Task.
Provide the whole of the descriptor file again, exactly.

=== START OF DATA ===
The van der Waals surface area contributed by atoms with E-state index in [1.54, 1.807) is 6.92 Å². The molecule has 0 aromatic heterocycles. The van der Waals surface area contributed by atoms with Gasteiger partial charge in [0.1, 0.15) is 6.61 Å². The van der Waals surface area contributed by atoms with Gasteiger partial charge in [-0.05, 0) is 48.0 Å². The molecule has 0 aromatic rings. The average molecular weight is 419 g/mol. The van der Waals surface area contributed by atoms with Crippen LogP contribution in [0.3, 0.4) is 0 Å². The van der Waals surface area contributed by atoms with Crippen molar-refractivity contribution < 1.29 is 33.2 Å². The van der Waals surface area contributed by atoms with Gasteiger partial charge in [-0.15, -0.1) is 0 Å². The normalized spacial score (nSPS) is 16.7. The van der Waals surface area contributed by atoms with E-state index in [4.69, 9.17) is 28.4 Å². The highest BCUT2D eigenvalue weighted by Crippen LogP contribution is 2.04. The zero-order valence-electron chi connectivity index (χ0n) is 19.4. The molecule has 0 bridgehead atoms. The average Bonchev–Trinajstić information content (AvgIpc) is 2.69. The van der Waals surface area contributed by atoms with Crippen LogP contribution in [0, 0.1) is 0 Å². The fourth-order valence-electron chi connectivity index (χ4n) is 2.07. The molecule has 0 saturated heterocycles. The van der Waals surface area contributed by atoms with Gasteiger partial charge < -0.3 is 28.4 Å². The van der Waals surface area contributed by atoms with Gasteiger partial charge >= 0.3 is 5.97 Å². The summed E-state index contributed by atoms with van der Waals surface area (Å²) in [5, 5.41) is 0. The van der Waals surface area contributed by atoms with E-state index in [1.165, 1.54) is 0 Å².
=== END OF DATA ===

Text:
The van der Waals surface area contributed by atoms with E-state index in [1.54, 1.807) is 6.92 Å². The molecule has 0 aromatic heterocycles. The van der Waals surface area contributed by atoms with Gasteiger partial charge in [0.1, 0.15) is 6.61 Å². The van der Waals surface area contributed by atoms with Gasteiger partial charge in [-0.05, 0) is 48.0 Å². The molecule has 0 aromatic rings. The average molecular weight is 419 g/mol. The van der Waals surface area contributed by atoms with Crippen LogP contribution in [0.3, 0.4) is 0 Å². The van der Waals surface area contributed by atoms with Crippen molar-refractivity contribution < 1.29 is 33.2 Å². The van der Waals surface area contributed by atoms with Gasteiger partial charge in [-0.15, -0.1) is 0 Å². The normalized spacial score (nSPS) is 16.7. The van der Waals surface area contributed by atoms with E-state index in [4.69, 9.17) is 28.4 Å². The highest BCUT2D eigenvalue weighted by Crippen LogP contribution is 2.04. The zero-order valence-electron chi connectivity index (χ0n) is 19.4. The molecule has 0 bridgehead atoms. The average Bonchev–Trinajstić information content (AvgIpc) is 2.69. The van der Waals surface area contributed by atoms with Crippen LogP contribution in [0, 0.1) is 0 Å². The fourth-order valence-electron chi connectivity index (χ4n) is 2.07. The molecule has 0 saturated heterocycles. The van der Waals surface area contributed by atoms with Gasteiger partial charge < -0.3 is 28.4 Å². The van der Waals surface area contributed by atoms with Gasteiger partial charge >= 0.3 is 5.97 Å². The summed E-state index contributed by atoms with van der Waals surface area (Å²) in [5, 5.41) is 0. The van der Waals surface area contributed by atoms with E-state index in [1.165, 1.54) is 0 Å².